However, the fact that you lost your icons in the notification area suggests that something got corrupted in Windows. Which version of windows are you running? Can you describe in better detail what exactly you're not seeing? Is it just the icons or is the entire notification area missing? I assume you're referring to the small area in the lower right hand corner next to the date/time display, correct? Does the rest of your Desktop come up OK? Does your Startup menu appear correct or are there items missing? Also look at the devices in Device Manager to see if there are any devices that are not working or cannot start.

Additionally, in your second post you said that everything is good with the replacement board? But, is the replacement the same board exactly or is it a different model or manufacturer?
November 3, 2011 2:47:32 AM

I am running Windows 7 64-Bit Professional. And yes, the replacement motherboard is the same exact model (Biostar - A770E3).

When I was referring to the notification area, I could only see the volume icon, and nothing else, although they were still there I suppose. I expanded the tray and though I couldn't see the icons, their spaces were there... almost like placeholders, but I couldn't interact with them(Right clicking, Left clicking, accessing through the control panel- nothing.)

Out of curiosity, I want to know what happened to the board; Thinking back, when i installed the case fan, I plugged it's power cord directly onto the motherboard, like I had with all the others. I do recall seeing dust shoot up, at the time I ignored it... but perhaps it was smoke? Maybe I somehow shorted out that area of the board... even though the power supply was unplugged.

Here's the board, you'll be able to see where the CMOS battery is:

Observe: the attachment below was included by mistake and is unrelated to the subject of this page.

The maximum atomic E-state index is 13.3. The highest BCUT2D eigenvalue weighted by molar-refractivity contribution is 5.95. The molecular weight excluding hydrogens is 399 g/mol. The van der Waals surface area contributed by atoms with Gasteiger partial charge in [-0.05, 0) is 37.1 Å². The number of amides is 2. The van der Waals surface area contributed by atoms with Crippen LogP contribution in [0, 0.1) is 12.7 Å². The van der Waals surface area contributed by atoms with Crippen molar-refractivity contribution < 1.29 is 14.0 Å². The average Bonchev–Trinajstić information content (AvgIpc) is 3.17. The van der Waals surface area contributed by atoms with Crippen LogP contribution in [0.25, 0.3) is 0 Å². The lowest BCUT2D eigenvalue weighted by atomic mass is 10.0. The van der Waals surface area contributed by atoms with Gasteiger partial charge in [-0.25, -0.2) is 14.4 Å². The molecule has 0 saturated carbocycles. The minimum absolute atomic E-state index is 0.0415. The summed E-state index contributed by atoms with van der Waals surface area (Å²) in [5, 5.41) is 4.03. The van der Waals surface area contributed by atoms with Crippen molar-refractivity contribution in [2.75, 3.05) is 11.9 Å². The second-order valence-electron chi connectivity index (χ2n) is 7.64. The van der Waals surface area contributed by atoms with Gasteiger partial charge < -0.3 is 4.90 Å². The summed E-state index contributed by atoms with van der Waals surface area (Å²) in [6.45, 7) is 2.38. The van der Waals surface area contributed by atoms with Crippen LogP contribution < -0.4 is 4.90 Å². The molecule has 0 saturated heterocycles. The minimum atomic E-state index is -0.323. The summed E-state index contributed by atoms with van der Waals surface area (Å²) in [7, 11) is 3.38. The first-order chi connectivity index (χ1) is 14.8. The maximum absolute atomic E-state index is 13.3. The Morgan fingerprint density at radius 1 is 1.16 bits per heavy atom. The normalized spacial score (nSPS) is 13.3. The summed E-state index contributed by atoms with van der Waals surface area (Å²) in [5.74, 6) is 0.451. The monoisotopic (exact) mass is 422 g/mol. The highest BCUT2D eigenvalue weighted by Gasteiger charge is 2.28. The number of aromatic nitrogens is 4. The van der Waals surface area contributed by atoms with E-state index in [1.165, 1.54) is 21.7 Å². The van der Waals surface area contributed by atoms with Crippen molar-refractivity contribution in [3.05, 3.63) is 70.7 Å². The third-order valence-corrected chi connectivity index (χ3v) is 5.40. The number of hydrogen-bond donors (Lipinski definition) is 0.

http://www.newegg.com/Product/Product.aspx?Item=N82E168...
a b V Motherboard
November 3, 2011 3:43:13 AM

Hmm, since you replaced the board with an exact replacement model and now it all works, then you likely damaged something when you plugged in the new fan. "Seeing dust shoot up" could mean you popped a capacitor. Some likely possibilties would be ElectroStatic Discharge (ESD) or inadvertantly shorting something that still had some electricity stored by a capacitor. Did you have the rocker switch on the back of the PSU turned off? If it was on that may have been what caused the damage.

Whenever I work inside my computer I am careful to avoid ESD by keeping my PSU plugged in to a grounded outlet with the PSU power switch turned OFF and I always make sure to touch the case metal before reaching in to touch any components inside the case. This will ground me and remove any static voltage from my body thus avoiding discharging current through sensitive components. (Some people will disagree with the idea of having the PSU plugged in but it's only dangerous if you have the PSU opened up. Never open or remove the PSU with it plugged in.)

It's also advisable to work on your computer on a clean table or desk that does not sit on a carpeted floor because carpet can cause you to build up static very quickly.

Some other good practices: Take your time and think by going through a mental checklist, ie, power off, power switch off, touch case to discharge static then work on computer.
Take your time when inserting and pulling cards and components and treat your components gently.
Always check cable orientation before attempting to insert. (Hmm, are you sure that you didn't insert the fan connector backwards?) Most connectors are keyed so forcing a connector will often break something. Don't be afraid to use firm pressure just don't force it.
Recheck everything you did before restoring power to make sure that you didn't overlook something or make a mistake.
November 3, 2011 3:54:55 AM

Oh trust me, I was working on my PC in a very safe area. I was wearing static guards and was working on a wood tabletop. I always take special care when dealing with electronics... however I do think I left the rocker switch on the PSU... gah. I never force a component or wire. My philosophy is if gentle force isn't doing it, your doing it wrong. Atleast with computers.

Oh well, atleast everything is alright now. Don't plan on adding anything new to my setup for awhile. I appreciate the replies JKatwyopc, and davcon.
November 3, 2011 3:55:12 AM

Best answer selected by joe0079.